• A good cover letter is golden. But make sure you spell the editor’s name correctly. Take the time to check and recheck. As one editor commented, “If they’ve spelled my name incorrectly, it’s in the trash can.”
  • Explore niche publications. Trying to break in to Harper’s right out of the gate isn’t realistic and niche magazines are more likely to consider unknown writers and run longer narrative pieces.
  • Read the publications you’re trying to break into.
  • Do some up-front researching on the story and make sure it shows in your query. Invest some time. It will show in your work.

Lorrie Lykins ([email protected]) is a full-time freelance writer based in the Tampa Bay area.

Posted in freelancing, publishing, sessions.Freelancing From Both Sides, speakers.Jim Collins on December 12, 2003 at 05:14 PM | Permalink

Come With Answers

By Robin Sloan

During the question and answer period of Samantha Power's Sunday afternoon session, she tossed off a phrase that I think is worth dwelling on:

"Win trust by knowledge."

Power spent many years reporting and writing her book "A Problem from Hell," a review of America's response to genocide in the 20th century, and became an expert on the subject. She often knew more about the subject than the government officials she was interviewing -- more about the history and about the personalities involved.

It sounds grimly sixth-grade: The low-level officials wanted desperately to know what their bosses, the national security advisors and secretaries of state, had told her. These high-level policymakers in turn asked her: Well, what did those below me say?

Power told former NSA Tony Lake about Prudence Bushnell, an deputy assistant secretary of state who was one of the first to warn of trouble in Rwanda. Lake asked: If this was so important, why didn't she call me at home?

Power mentioned this to Bushnell, who wondered: "Who does he think I am?" It would have taken an incredible amount of institutional self-esteem, Power says, for Bushnell to call the national security advisor at home and argue the case for Rwanda.

I think it's crucial that Power moved beyond surface explanations and down into the human gears of policymaking. It must have been a huge asset: Who wouldn't want to talk to a reporter who, besides posing questions, could also provide answers?

Robin Sloan works at The Poynter Institute.

Posted in book-length narratives, reporting, sessions.Against Neutrality, speakers.Samantha Power on December 12, 2003 at 05:14 PM | Permalink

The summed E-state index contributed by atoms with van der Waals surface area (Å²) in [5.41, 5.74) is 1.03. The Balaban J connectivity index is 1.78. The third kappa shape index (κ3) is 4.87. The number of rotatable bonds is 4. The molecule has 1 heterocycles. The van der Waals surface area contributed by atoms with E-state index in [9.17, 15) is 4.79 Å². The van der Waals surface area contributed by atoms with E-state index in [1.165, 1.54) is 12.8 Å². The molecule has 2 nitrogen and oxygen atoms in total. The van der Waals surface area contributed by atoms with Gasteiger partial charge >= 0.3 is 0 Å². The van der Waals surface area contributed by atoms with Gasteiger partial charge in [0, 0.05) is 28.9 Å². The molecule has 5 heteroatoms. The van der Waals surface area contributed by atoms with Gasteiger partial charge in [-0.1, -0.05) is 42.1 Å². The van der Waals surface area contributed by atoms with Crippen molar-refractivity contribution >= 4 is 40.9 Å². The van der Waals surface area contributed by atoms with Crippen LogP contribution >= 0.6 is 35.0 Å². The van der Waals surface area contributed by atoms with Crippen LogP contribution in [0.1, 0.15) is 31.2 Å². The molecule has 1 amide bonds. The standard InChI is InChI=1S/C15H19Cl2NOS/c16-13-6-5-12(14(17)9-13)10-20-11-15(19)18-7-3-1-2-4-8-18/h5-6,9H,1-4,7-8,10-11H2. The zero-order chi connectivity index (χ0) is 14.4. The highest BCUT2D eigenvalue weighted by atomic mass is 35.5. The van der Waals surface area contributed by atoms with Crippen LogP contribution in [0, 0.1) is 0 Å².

Raising Your Voice: Who speaks when you write?

By Neil Shea

To hear Mark Kramer and Susan Orlean tell it, finding your writerly voice involves a lot of self-editing.

Voice drifts through our narratives, and whether we realize it or not, readers respond to the author’s voice, drawing conclusions about his personality and even the story itself. So, says Kramer, voice should appear “like the casual walk of a tightrope walker.” Voice should seem simple and read easily, but it should carry the weight of your training, experience and authority with a subject.

To get to this sublime level of “voice” we must pare down our writing and make it clear and clean. Get rid of abstractions, unclutter the text or the meaning—and the voice—remain hidden. Intense self-editing leads to self-discovery and to a better understanding of voice.

In the search for voice, Susan Orlean recommends thinking about how you would explain an exciting or interesting story to your friends. Or read your piece aloud to divine your voice. Ask, who is speaking here? Am I writing with a patchwork voice that I picked up along the way? Some jumble of newspaper-voice mixed in with the voice of a writer I admire? Read and edit your work closely, learn to identify your crutches or gimmicks.

Voice is a tool and sometimes a trap. Thinking too much about voice pushes some writers to choose first person narratives—even when first person isn't a good fit for the story. Well done, voice gives readers a feeling of connection with the author without the need for “I”. Orlean and Kramer don’t believe writers can invent voices for themselves. It is more than words on a page. It is the subtle thing that allows us to guide and accompany our readers, even though we're not sitting next to them. That's why, Orlean says, "understanding who you are and why you're a writer is a big part of this."

Neil Shea is a reporter for The Providence Journal.

Posted in editing narrative, sessions.Raising Your Voice, speakers.Mark Kramer, speakers.Susan Orlean, voice on December 12, 2003 at 05:14 PM | Permalink

Collaboration - Writing narrative books with a co-author

By Lyn Millner

Last night at 9 p.m., very tired, I went to the cafe session with Sarah Wernick. Even though I’d been up since 4 a.m., she was such a lively speaker I forgot my fatigue. Wernick has collaborated on several books and she offered some down-to-earth advice about collaborations, including: Be sure the author can say three unique things about her book topic that would appeal to an editor. If not, the person probably doesn’t have enough of a focus or a realistic idea about the book’s potential audience or viability.

Wernick also covered collaboration agreements – most co-authors work out a 50-50 split – and discussed nightmare stories she’d heard from co-writers. Some authors have written a proposal with an expert only to have the expert switch writers once the proposal sold. For this reason, she advised that every collaboration agreement include a “way out” – so you’re paid for your work if the process ends unexpectedly. I hadn’t realized how lucrative collaboration can be. Wernick only pursues a project if she thinks it’ll be a six-figure deal. For some projects, she may work as little as four months.